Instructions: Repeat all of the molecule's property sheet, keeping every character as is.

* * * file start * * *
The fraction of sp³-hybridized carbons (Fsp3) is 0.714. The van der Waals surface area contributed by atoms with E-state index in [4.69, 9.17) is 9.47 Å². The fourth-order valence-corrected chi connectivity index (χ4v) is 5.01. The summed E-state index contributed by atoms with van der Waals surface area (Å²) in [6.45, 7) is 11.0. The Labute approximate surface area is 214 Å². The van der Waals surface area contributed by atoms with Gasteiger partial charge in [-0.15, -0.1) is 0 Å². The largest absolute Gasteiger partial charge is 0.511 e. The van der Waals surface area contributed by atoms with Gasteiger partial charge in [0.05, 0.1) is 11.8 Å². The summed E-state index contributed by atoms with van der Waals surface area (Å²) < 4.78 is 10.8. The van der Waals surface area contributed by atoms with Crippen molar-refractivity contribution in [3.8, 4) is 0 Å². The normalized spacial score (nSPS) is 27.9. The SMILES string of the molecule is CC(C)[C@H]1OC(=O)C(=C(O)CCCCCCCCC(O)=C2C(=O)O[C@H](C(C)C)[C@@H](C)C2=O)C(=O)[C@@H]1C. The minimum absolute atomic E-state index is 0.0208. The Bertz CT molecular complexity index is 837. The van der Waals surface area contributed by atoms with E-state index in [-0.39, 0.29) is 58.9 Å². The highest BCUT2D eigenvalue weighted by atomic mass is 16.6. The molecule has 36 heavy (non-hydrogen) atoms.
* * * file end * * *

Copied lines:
The fraction of sp³-hybridized carbons (Fsp3) is 0.714. The van der Waals surface area contributed by atoms with E-state index in [4.69, 9.17) is 9.47 Å². The fourth-order valence-corrected chi connectivity index (χ4v) is 5.01. The summed E-state index contributed by atoms with van der Waals surface area (Å²) in [6.45, 7) is 11.0. The Labute approximate surface area is 214 Å². The van der Waals surface area contributed by atoms with Gasteiger partial charge in [-0.15, -0.1) is 0 Å². The largest absolute Gasteiger partial charge is 0.511 e. The van der Waals surface area contributed by atoms with Gasteiger partial charge in [0.05, 0.1) is 11.8 Å². The summed E-state index contributed by atoms with van der Waals surface area (Å²) < 4.78 is 10.8. The van der Waals surface area contributed by atoms with Crippen molar-refractivity contribution in [3.8, 4) is 0 Å². The normalized spacial score (nSPS) is 27.9. The SMILES string of the molecule is CC(C)[C@H]1OC(=O)C(=C(O)CCCCCCCCC(O)=C2C(=O)O[C@H](C(C)C)[C@@H](C)C2=O)C(=O)[C@@H]1C. The minimum absolute atomic E-state index is 0.0208. The Bertz CT molecular complexity index is 837. The van der Waals surface area contributed by atoms with E-state index in [-0.39, 0.29) is 58.9 Å². The highest BCUT2D eigenvalue weighted by atomic mass is 16.6. The molecule has 36 heavy (non-hydrogen) atoms.